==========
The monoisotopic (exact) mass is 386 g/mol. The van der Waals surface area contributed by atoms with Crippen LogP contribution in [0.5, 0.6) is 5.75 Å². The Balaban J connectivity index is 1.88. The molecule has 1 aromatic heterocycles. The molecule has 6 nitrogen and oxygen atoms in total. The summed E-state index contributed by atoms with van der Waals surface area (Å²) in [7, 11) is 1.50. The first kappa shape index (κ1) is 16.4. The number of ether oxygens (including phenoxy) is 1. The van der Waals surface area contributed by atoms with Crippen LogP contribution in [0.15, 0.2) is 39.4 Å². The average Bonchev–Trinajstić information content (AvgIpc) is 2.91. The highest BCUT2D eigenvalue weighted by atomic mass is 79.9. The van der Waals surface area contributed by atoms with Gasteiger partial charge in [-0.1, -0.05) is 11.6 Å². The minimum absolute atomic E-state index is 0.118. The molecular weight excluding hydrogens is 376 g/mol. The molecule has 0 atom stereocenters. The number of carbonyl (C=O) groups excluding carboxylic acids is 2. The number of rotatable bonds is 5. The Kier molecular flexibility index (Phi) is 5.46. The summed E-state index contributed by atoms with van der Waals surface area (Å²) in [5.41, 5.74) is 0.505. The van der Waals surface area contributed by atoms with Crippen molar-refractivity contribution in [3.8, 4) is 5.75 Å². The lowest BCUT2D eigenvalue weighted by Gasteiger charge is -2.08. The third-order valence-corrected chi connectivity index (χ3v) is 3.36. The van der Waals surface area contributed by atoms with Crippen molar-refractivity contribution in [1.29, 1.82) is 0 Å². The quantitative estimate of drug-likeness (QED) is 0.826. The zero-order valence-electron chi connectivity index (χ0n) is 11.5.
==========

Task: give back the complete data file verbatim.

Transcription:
The monoisotopic (exact) mass is 386 g/mol. The van der Waals surface area contributed by atoms with Crippen LogP contribution in [0.5, 0.6) is 5.75 Å². The Balaban J connectivity index is 1.88. The molecule has 1 aromatic heterocycles. The molecule has 6 nitrogen and oxygen atoms in total. The summed E-state index contributed by atoms with van der Waals surface area (Å²) in [7, 11) is 1.50. The first kappa shape index (κ1) is 16.4. The number of ether oxygens (including phenoxy) is 1. The van der Waals surface area contributed by atoms with Crippen LogP contribution in [0.15, 0.2) is 39.4 Å². The average Bonchev–Trinajstić information content (AvgIpc) is 2.91. The highest BCUT2D eigenvalue weighted by atomic mass is 79.9. The van der Waals surface area contributed by atoms with Gasteiger partial charge in [-0.1, -0.05) is 11.6 Å². The minimum absolute atomic E-state index is 0.118. The molecular weight excluding hydrogens is 376 g/mol. The molecule has 0 atom stereocenters. The number of carbonyl (C=O) groups excluding carboxylic acids is 2. The number of rotatable bonds is 5. The Kier molecular flexibility index (Phi) is 5.46. The summed E-state index contributed by atoms with van der Waals surface area (Å²) in [5.41, 5.74) is 0.505. The van der Waals surface area contributed by atoms with Crippen molar-refractivity contribution in [3.8, 4) is 5.75 Å². The lowest BCUT2D eigenvalue weighted by Gasteiger charge is -2.08. The third-order valence-corrected chi connectivity index (χ3v) is 3.36. The van der Waals surface area contributed by atoms with Crippen molar-refractivity contribution in [1.29, 1.82) is 0 Å². The quantitative estimate of drug-likeness (QED) is 0.826. The zero-order valence-electron chi connectivity index (χ0n) is 11.5.